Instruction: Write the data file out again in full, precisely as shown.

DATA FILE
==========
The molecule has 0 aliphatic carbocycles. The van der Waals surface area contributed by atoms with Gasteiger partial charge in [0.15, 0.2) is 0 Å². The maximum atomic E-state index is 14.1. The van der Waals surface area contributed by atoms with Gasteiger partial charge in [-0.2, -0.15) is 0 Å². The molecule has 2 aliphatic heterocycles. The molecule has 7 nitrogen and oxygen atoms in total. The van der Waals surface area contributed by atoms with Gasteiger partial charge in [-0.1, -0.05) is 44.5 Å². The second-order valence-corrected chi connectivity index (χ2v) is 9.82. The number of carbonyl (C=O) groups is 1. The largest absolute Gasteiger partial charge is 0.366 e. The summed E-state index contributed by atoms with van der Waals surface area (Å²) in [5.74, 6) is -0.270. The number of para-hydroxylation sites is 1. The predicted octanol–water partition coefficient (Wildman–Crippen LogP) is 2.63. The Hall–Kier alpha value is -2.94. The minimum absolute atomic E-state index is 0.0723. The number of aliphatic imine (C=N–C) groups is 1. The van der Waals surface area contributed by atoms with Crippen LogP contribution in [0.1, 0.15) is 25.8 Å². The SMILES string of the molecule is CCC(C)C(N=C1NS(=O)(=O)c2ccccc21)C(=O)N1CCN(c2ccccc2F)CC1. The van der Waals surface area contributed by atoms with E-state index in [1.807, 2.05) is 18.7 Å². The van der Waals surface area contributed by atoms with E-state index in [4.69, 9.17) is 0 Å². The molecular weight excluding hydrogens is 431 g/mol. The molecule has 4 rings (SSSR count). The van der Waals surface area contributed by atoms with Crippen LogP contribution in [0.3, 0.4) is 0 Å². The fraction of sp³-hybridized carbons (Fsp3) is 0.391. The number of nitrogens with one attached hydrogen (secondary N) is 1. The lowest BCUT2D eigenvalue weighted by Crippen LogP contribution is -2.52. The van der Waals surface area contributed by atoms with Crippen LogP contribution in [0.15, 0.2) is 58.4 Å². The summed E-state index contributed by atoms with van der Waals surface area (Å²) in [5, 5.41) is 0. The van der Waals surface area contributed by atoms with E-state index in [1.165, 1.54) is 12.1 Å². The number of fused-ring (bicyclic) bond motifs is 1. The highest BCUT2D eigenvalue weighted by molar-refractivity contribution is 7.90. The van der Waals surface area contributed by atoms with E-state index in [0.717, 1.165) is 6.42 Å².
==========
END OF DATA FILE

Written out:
The molecule has 0 aliphatic carbocycles. The van der Waals surface area contributed by atoms with Gasteiger partial charge in [0.15, 0.2) is 0 Å². The maximum atomic E-state index is 14.1. The van der Waals surface area contributed by atoms with Gasteiger partial charge in [-0.2, -0.15) is 0 Å². The molecule has 2 aliphatic heterocycles. The molecule has 7 nitrogen and oxygen atoms in total. The van der Waals surface area contributed by atoms with Gasteiger partial charge in [-0.1, -0.05) is 44.5 Å². The second-order valence-corrected chi connectivity index (χ2v) is 9.82. The number of carbonyl (C=O) groups is 1. The largest absolute Gasteiger partial charge is 0.366 e. The summed E-state index contributed by atoms with van der Waals surface area (Å²) in [5.74, 6) is -0.270. The number of para-hydroxylation sites is 1. The predicted octanol–water partition coefficient (Wildman–Crippen LogP) is 2.63. The Hall–Kier alpha value is -2.94. The minimum absolute atomic E-state index is 0.0723. The number of aliphatic imine (C=N–C) groups is 1. The van der Waals surface area contributed by atoms with Crippen LogP contribution in [0.1, 0.15) is 25.8 Å². The SMILES string of the molecule is CCC(C)C(N=C1NS(=O)(=O)c2ccccc21)C(=O)N1CCN(c2ccccc2F)CC1. The van der Waals surface area contributed by atoms with E-state index in [1.807, 2.05) is 18.7 Å². The van der Waals surface area contributed by atoms with E-state index in [4.69, 9.17) is 0 Å². The molecular weight excluding hydrogens is 431 g/mol. The molecule has 4 rings (SSSR count). The van der Waals surface area contributed by atoms with Crippen LogP contribution in [0.3, 0.4) is 0 Å². The fraction of sp³-hybridized carbons (Fsp3) is 0.391. The number of nitrogens with one attached hydrogen (secondary N) is 1. The lowest BCUT2D eigenvalue weighted by Crippen LogP contribution is -2.52. The van der Waals surface area contributed by atoms with Crippen LogP contribution in [0.15, 0.2) is 58.4 Å². The summed E-state index contributed by atoms with van der Waals surface area (Å²) in [5, 5.41) is 0. The van der Waals surface area contributed by atoms with E-state index in [1.165, 1.54) is 12.1 Å². The number of fused-ring (bicyclic) bond motifs is 1. The highest BCUT2D eigenvalue weighted by molar-refractivity contribution is 7.90. The van der Waals surface area contributed by atoms with E-state index in [0.717, 1.165) is 6.42 Å².